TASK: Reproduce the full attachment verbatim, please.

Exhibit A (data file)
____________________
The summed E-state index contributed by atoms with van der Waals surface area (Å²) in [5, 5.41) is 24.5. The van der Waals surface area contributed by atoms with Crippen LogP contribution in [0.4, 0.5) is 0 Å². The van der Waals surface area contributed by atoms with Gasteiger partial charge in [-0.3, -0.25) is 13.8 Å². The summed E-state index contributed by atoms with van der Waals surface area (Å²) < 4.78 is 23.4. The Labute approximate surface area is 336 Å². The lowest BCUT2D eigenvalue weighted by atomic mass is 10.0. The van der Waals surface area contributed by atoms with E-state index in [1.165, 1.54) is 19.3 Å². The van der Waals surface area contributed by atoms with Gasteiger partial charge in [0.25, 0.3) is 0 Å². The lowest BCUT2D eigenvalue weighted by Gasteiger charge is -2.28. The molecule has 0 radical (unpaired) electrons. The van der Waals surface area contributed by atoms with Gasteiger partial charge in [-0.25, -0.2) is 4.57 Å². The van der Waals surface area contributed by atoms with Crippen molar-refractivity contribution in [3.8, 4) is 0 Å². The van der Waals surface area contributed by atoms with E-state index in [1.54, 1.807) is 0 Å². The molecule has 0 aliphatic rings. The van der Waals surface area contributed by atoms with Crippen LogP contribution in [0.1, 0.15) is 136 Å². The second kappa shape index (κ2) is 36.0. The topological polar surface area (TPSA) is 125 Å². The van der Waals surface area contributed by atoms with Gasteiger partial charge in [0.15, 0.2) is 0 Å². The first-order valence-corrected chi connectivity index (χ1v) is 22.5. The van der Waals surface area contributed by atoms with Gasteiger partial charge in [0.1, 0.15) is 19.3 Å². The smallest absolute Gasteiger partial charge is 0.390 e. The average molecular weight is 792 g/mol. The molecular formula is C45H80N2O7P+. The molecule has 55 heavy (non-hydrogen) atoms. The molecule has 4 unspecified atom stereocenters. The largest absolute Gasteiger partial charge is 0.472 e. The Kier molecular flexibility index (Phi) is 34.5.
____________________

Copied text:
The summed E-state index contributed by atoms with van der Waals surface area (Å²) in [5, 5.41) is 24.5. The van der Waals surface area contributed by atoms with Crippen LogP contribution in [0.4, 0.5) is 0 Å². The van der Waals surface area contributed by atoms with Gasteiger partial charge in [-0.3, -0.25) is 13.8 Å². The summed E-state index contributed by atoms with van der Waals surface area (Å²) < 4.78 is 23.4. The Labute approximate surface area is 336 Å². The lowest BCUT2D eigenvalue weighted by atomic mass is 10.0. The van der Waals surface area contributed by atoms with E-state index in [1.165, 1.54) is 19.3 Å². The van der Waals surface area contributed by atoms with Gasteiger partial charge in [0.25, 0.3) is 0 Å². The lowest BCUT2D eigenvalue weighted by Gasteiger charge is -2.28. The molecule has 0 radical (unpaired) electrons. The van der Waals surface area contributed by atoms with Gasteiger partial charge in [-0.25, -0.2) is 4.57 Å². The van der Waals surface area contributed by atoms with Crippen molar-refractivity contribution in [3.8, 4) is 0 Å². The van der Waals surface area contributed by atoms with E-state index in [1.54, 1.807) is 0 Å². The molecule has 0 aliphatic rings. The van der Waals surface area contributed by atoms with Crippen LogP contribution in [0.1, 0.15) is 136 Å². The second kappa shape index (κ2) is 36.0. The topological polar surface area (TPSA) is 125 Å². The van der Waals surface area contributed by atoms with Gasteiger partial charge in [0.15, 0.2) is 0 Å². The first-order valence-corrected chi connectivity index (χ1v) is 22.5. The van der Waals surface area contributed by atoms with Gasteiger partial charge in [0.1, 0.15) is 19.3 Å². The smallest absolute Gasteiger partial charge is 0.390 e. The average molecular weight is 792 g/mol. The molecular formula is C45H80N2O7P+. The molecule has 55 heavy (non-hydrogen) atoms. The molecule has 4 unspecified atom stereocenters. The largest absolute Gasteiger partial charge is 0.472 e. The Kier molecular flexibility index (Phi) is 34.5.